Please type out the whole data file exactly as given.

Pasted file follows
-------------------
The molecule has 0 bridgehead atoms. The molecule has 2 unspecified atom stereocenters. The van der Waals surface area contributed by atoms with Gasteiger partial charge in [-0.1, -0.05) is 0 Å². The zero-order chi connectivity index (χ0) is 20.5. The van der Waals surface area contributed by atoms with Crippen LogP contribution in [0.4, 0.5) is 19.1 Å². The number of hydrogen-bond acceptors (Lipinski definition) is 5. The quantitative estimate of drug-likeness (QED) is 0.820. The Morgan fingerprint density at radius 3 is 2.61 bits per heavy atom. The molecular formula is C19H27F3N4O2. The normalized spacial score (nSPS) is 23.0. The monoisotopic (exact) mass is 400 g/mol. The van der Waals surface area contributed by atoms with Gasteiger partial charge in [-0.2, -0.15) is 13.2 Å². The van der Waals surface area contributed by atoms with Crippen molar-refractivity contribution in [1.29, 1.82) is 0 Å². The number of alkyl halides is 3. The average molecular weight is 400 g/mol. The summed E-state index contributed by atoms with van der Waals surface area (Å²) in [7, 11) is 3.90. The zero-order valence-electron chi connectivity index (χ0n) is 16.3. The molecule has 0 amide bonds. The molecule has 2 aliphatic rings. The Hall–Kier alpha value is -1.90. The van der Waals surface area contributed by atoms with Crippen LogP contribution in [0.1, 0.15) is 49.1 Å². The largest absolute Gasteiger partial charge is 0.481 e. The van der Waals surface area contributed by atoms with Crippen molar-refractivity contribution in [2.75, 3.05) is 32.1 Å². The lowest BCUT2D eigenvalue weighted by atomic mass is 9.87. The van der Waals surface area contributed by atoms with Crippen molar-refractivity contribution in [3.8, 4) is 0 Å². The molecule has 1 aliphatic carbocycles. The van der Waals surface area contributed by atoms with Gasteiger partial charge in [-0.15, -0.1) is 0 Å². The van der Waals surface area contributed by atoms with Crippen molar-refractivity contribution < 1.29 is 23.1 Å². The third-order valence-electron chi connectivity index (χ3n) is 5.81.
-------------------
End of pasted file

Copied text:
The molecule has 0 bridgehead atoms. The molecule has 2 unspecified atom stereocenters. The van der Waals surface area contributed by atoms with Gasteiger partial charge in [-0.1, -0.05) is 0 Å². The zero-order chi connectivity index (χ0) is 20.5. The van der Waals surface area contributed by atoms with Crippen LogP contribution in [0.4, 0.5) is 19.1 Å². The number of hydrogen-bond acceptors (Lipinski definition) is 5. The quantitative estimate of drug-likeness (QED) is 0.820. The Morgan fingerprint density at radius 3 is 2.61 bits per heavy atom. The molecular formula is C19H27F3N4O2. The normalized spacial score (nSPS) is 23.0. The monoisotopic (exact) mass is 400 g/mol. The van der Waals surface area contributed by atoms with Gasteiger partial charge in [-0.2, -0.15) is 13.2 Å². The van der Waals surface area contributed by atoms with Crippen molar-refractivity contribution in [1.29, 1.82) is 0 Å². The number of alkyl halides is 3. The average molecular weight is 400 g/mol. The summed E-state index contributed by atoms with van der Waals surface area (Å²) in [7, 11) is 3.90. The zero-order valence-electron chi connectivity index (χ0n) is 16.3. The molecule has 0 amide bonds. The molecule has 2 aliphatic rings. The Hall–Kier alpha value is -1.90. The van der Waals surface area contributed by atoms with Crippen LogP contribution in [0.1, 0.15) is 49.1 Å². The largest absolute Gasteiger partial charge is 0.481 e. The van der Waals surface area contributed by atoms with Crippen molar-refractivity contribution in [2.75, 3.05) is 32.1 Å². The lowest BCUT2D eigenvalue weighted by atomic mass is 9.87. The van der Waals surface area contributed by atoms with Crippen molar-refractivity contribution in [3.8, 4) is 0 Å². The molecule has 1 aliphatic carbocycles. The van der Waals surface area contributed by atoms with Gasteiger partial charge in [-0.15, -0.1) is 0 Å². The van der Waals surface area contributed by atoms with Crippen molar-refractivity contribution < 1.29 is 23.1 Å². The third-order valence-electron chi connectivity index (χ3n) is 5.81.